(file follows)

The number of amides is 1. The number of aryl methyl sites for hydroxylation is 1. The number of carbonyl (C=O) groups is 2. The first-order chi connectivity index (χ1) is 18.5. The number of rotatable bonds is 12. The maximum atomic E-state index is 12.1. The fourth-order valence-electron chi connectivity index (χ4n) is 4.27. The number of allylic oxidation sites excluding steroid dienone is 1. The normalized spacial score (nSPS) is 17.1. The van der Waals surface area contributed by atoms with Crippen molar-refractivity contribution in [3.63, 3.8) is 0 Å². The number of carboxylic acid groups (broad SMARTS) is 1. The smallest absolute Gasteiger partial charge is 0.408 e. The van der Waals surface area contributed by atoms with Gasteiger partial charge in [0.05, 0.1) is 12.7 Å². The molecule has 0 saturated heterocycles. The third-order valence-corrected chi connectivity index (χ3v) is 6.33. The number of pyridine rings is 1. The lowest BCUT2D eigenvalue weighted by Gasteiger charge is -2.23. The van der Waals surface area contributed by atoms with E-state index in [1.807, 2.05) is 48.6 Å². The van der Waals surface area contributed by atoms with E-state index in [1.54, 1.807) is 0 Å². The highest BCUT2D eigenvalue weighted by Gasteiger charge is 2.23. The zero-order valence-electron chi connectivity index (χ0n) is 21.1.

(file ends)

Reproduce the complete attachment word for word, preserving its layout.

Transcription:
The number of amides is 1. The number of aryl methyl sites for hydroxylation is 1. The number of carbonyl (C=O) groups is 2. The first-order chi connectivity index (χ1) is 18.5. The number of rotatable bonds is 12. The maximum atomic E-state index is 12.1. The fourth-order valence-electron chi connectivity index (χ4n) is 4.27. The number of allylic oxidation sites excluding steroid dienone is 1. The normalized spacial score (nSPS) is 17.1. The van der Waals surface area contributed by atoms with Crippen molar-refractivity contribution in [3.63, 3.8) is 0 Å². The number of carboxylic acid groups (broad SMARTS) is 1. The smallest absolute Gasteiger partial charge is 0.408 e. The van der Waals surface area contributed by atoms with Gasteiger partial charge in [0.05, 0.1) is 12.7 Å². The molecule has 0 saturated heterocycles. The third-order valence-corrected chi connectivity index (χ3v) is 6.33. The number of pyridine rings is 1. The lowest BCUT2D eigenvalue weighted by Gasteiger charge is -2.23. The van der Waals surface area contributed by atoms with E-state index in [1.807, 2.05) is 48.6 Å². The van der Waals surface area contributed by atoms with E-state index in [1.54, 1.807) is 0 Å². The highest BCUT2D eigenvalue weighted by Gasteiger charge is 2.23. The zero-order valence-electron chi connectivity index (χ0n) is 21.1.